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Minister says wood chip mill a boost for Great Southern
5/09/2000 10:00 AM
The first sod of ground at a site for a new $50 million plantation wood fibre chip mill for the Great Southern region was turned today by Resources Development Minister Colin Barnett.
Mr Barnett said the project - a joint venture between Oji Paper and Itochu Corporation of Japan - would create about 230 new jobs and provide a major boost for the region’s economy.
He said the State Government was establishing a new multi-user road, rail and port infrastructure in the region to encourage the development of the plantation wood processing industry and other related value-adding projects in the Down Road area near the Mirambeena Industrial Estate.
It was the Government’s proper role to develop multi-user infrastructure to support developing industries around the State.
“The new infrastructure will be available to all users on a commercial, user-pays basis and no financial assistance will be given by the State Government to the companies involved in developing the wood chip mill project,“ Mr Barnett said.
“Provision of the multi-user infrastructure in the region is being done by State Government agencies including Westrail, Main Roads WA and the Albany Port Authority.
“It will include construction of a rail spur line, upgrading roads and a new berth at the Port of Albany. “
Mr Barnett said the wood chip mill represented a significant transition from the logging of traditional native timber to the processing of renewable hardwood-plantation timber in this part of the State.
“An estimated 70,000 ha of plantation bluegums are currently growing in the Great Southern,” Mr Barnett said.
“A significant proportion of these plantations will be harvested and the logs trucked to the new woodchip mill, located near the Mirambeena Industrial Estate, off Down Road, about 15 km north of Albany.”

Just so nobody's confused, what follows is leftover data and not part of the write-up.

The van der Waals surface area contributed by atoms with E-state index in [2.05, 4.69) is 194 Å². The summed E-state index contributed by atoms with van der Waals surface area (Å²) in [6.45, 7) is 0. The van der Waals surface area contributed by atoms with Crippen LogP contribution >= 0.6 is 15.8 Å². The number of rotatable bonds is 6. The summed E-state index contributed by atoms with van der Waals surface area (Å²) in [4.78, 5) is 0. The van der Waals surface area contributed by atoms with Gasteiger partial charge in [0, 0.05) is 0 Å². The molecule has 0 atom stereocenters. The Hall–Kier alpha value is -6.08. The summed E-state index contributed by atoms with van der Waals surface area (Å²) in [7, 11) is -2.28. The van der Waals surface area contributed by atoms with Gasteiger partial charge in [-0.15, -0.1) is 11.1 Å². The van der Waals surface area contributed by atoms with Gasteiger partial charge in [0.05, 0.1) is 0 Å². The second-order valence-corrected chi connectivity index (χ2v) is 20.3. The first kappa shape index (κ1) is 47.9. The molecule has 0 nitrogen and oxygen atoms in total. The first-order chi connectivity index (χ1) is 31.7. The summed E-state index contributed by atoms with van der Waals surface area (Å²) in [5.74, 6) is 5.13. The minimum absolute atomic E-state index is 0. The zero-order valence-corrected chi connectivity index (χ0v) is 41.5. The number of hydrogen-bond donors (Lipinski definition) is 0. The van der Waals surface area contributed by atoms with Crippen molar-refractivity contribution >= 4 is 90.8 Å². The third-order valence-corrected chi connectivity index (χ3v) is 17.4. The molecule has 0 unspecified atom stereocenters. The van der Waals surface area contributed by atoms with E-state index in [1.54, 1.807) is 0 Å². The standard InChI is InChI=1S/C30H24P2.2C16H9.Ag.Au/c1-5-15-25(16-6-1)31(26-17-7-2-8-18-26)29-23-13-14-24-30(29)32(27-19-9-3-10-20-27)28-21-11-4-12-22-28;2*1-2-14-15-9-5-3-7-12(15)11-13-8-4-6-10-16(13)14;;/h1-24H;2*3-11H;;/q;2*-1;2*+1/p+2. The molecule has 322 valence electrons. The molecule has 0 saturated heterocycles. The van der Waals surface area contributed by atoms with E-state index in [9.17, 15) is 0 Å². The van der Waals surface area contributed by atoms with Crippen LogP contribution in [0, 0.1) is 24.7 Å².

Mr Barnett said production from the woodchip mill was expected to start in September 2001 at a rate of about 400,000 tonnes a year.
He said the mill would reach full capacity of a million tonnes a year in 2007, providing Western Australia with annual export earnings of $80 million (based on the present-day $80 per tonne for woodchips).
By the end of 2010 other companies were expected to be producing at least the same amount of woodchips in the Great Southern as Oji/Itochu.
“While all woodchips from the Oji/Itochu joint venture will be exported to Japan and used as a feedstock for the manufacture of quality paper, I remain optimistic that downstream wood-processing industries will eventually emerge in the South-West/Great Southern region,” Mr Barnett said.
“Such industries may provide material for the production of particle and laminated products - in the years ahead.”
Mr Barnett said the State Government was providing $5 million worth of infrastructure to assist in the transportation of forestry timber to the mill and for the delivery of the woodchips to the Albany wharf for export.
He said the State Government support being paid directly to Government agencies included:
the extension of Down Road to the mill site costing $2.4 million;
a $2.15 million rail spurline which would initially service the chip mill and ultimately be extended to service the greater Mirambeena Industrial Estate; and -
$8.1 million constructing Berth 6 at the port of Albany which would cater for the export of all woodchips in the Great Southern region. $5.1 million of this was being provided by the Port Authority of Albany.
Mr Barnett said no State Government financial assistance would be given to private companies developing the wood chip mill project and the infrastructure would ultimately be paid for by those using it.
He said this was the type of infrastructure assistance which was proper for governments to fund and develop.
Media contact: Diana Callander 9222 9699